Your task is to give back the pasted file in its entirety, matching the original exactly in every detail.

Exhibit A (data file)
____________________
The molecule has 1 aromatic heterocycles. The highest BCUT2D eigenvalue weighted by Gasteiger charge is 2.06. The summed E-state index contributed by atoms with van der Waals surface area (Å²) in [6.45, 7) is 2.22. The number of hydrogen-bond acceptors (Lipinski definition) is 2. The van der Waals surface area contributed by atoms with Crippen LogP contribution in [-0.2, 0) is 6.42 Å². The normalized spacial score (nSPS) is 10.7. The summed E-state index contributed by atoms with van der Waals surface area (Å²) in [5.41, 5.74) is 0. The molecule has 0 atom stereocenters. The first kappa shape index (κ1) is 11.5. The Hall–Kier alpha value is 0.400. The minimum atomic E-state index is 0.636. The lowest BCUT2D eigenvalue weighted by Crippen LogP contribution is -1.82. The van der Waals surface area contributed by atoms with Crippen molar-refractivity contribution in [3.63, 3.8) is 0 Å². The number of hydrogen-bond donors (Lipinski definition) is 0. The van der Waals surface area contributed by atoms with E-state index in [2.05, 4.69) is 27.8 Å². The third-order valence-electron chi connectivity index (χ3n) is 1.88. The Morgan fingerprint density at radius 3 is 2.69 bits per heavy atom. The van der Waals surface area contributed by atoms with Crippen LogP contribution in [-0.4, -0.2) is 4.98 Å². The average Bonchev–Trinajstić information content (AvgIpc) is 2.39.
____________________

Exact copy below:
The molecule has 1 aromatic heterocycles. The highest BCUT2D eigenvalue weighted by Gasteiger charge is 2.06. The summed E-state index contributed by atoms with van der Waals surface area (Å²) in [6.45, 7) is 2.22. The number of hydrogen-bond acceptors (Lipinski definition) is 2. The van der Waals surface area contributed by atoms with Crippen LogP contribution in [-0.2, 0) is 6.42 Å². The normalized spacial score (nSPS) is 10.7. The summed E-state index contributed by atoms with van der Waals surface area (Å²) in [5.41, 5.74) is 0. The molecule has 0 atom stereocenters. The first kappa shape index (κ1) is 11.5. The Hall–Kier alpha value is 0.400. The minimum atomic E-state index is 0.636. The lowest BCUT2D eigenvalue weighted by Crippen LogP contribution is -1.82. The van der Waals surface area contributed by atoms with Crippen molar-refractivity contribution in [3.63, 3.8) is 0 Å². The number of hydrogen-bond donors (Lipinski definition) is 0. The van der Waals surface area contributed by atoms with E-state index in [2.05, 4.69) is 27.8 Å². The third-order valence-electron chi connectivity index (χ3n) is 1.88. The Morgan fingerprint density at radius 3 is 2.69 bits per heavy atom. The van der Waals surface area contributed by atoms with Crippen LogP contribution in [-0.4, -0.2) is 4.98 Å². The average Bonchev–Trinajstić information content (AvgIpc) is 2.39.